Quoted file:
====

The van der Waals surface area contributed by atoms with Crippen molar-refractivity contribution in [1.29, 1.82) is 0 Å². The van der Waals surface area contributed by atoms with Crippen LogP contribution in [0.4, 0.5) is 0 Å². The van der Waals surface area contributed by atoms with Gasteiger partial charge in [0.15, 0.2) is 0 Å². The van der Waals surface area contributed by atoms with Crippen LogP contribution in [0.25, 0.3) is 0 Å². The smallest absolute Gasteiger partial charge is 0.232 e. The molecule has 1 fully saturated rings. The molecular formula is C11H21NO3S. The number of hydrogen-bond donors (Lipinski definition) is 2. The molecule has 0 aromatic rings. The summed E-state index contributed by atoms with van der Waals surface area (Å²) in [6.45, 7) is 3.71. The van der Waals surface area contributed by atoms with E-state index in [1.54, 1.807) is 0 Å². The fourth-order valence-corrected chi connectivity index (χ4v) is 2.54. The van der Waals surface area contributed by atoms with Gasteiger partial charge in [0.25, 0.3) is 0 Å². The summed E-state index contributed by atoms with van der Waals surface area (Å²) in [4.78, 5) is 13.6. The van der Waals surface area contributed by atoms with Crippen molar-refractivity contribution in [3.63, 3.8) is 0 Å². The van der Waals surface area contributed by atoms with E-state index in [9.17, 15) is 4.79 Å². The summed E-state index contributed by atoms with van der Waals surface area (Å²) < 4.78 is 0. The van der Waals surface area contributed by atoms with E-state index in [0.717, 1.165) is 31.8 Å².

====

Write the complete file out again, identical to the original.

The van der Waals surface area contributed by atoms with Crippen molar-refractivity contribution in [1.29, 1.82) is 0 Å². The van der Waals surface area contributed by atoms with Crippen LogP contribution in [0.4, 0.5) is 0 Å². The van der Waals surface area contributed by atoms with Gasteiger partial charge in [0.15, 0.2) is 0 Å². The van der Waals surface area contributed by atoms with Crippen LogP contribution in [0.25, 0.3) is 0 Å². The smallest absolute Gasteiger partial charge is 0.232 e. The molecule has 1 fully saturated rings. The molecular formula is C11H21NO3S. The number of hydrogen-bond donors (Lipinski definition) is 2. The molecule has 0 aromatic rings. The summed E-state index contributed by atoms with van der Waals surface area (Å²) in [6.45, 7) is 3.71. The van der Waals surface area contributed by atoms with E-state index in [1.54, 1.807) is 0 Å². The fourth-order valence-corrected chi connectivity index (χ4v) is 2.54. The van der Waals surface area contributed by atoms with Gasteiger partial charge in [0.25, 0.3) is 0 Å². The summed E-state index contributed by atoms with van der Waals surface area (Å²) in [4.78, 5) is 13.6. The van der Waals surface area contributed by atoms with Crippen molar-refractivity contribution in [3.63, 3.8) is 0 Å². The van der Waals surface area contributed by atoms with E-state index in [9.17, 15) is 4.79 Å². The summed E-state index contributed by atoms with van der Waals surface area (Å²) < 4.78 is 0. The van der Waals surface area contributed by atoms with E-state index in [0.717, 1.165) is 31.8 Å².